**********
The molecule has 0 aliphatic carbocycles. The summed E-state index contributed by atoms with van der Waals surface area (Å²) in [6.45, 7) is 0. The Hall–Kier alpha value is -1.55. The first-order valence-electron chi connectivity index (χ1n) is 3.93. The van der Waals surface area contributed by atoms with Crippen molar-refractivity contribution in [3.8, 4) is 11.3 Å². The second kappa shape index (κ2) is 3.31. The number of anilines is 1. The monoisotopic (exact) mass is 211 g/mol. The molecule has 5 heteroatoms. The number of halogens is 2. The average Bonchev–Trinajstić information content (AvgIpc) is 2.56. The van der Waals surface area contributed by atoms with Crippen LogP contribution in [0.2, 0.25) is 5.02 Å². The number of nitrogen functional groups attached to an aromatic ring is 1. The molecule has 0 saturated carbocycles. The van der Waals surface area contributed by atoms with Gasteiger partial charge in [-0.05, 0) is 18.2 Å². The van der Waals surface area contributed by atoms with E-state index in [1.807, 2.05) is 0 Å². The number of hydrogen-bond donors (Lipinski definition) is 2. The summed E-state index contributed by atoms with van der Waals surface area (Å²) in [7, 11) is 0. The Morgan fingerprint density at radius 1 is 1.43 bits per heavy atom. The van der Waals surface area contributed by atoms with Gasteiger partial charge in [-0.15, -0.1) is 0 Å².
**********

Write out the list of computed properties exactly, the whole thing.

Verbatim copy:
The molecule has 0 aliphatic carbocycles. The summed E-state index contributed by atoms with van der Waals surface area (Å²) in [6.45, 7) is 0. The Hall–Kier alpha value is -1.55. The first-order valence-electron chi connectivity index (χ1n) is 3.93. The van der Waals surface area contributed by atoms with Crippen molar-refractivity contribution in [3.8, 4) is 11.3 Å². The second kappa shape index (κ2) is 3.31. The number of anilines is 1. The monoisotopic (exact) mass is 211 g/mol. The molecule has 5 heteroatoms. The number of halogens is 2. The average Bonchev–Trinajstić information content (AvgIpc) is 2.56. The van der Waals surface area contributed by atoms with Crippen LogP contribution in [0.2, 0.25) is 5.02 Å². The number of nitrogen functional groups attached to an aromatic ring is 1. The molecule has 0 saturated carbocycles. The van der Waals surface area contributed by atoms with Gasteiger partial charge in [-0.05, 0) is 18.2 Å². The van der Waals surface area contributed by atoms with E-state index in [1.807, 2.05) is 0 Å². The number of hydrogen-bond donors (Lipinski definition) is 2. The summed E-state index contributed by atoms with van der Waals surface area (Å²) in [7, 11) is 0. The Morgan fingerprint density at radius 1 is 1.43 bits per heavy atom. The van der Waals surface area contributed by atoms with Gasteiger partial charge in [-0.15, -0.1) is 0 Å².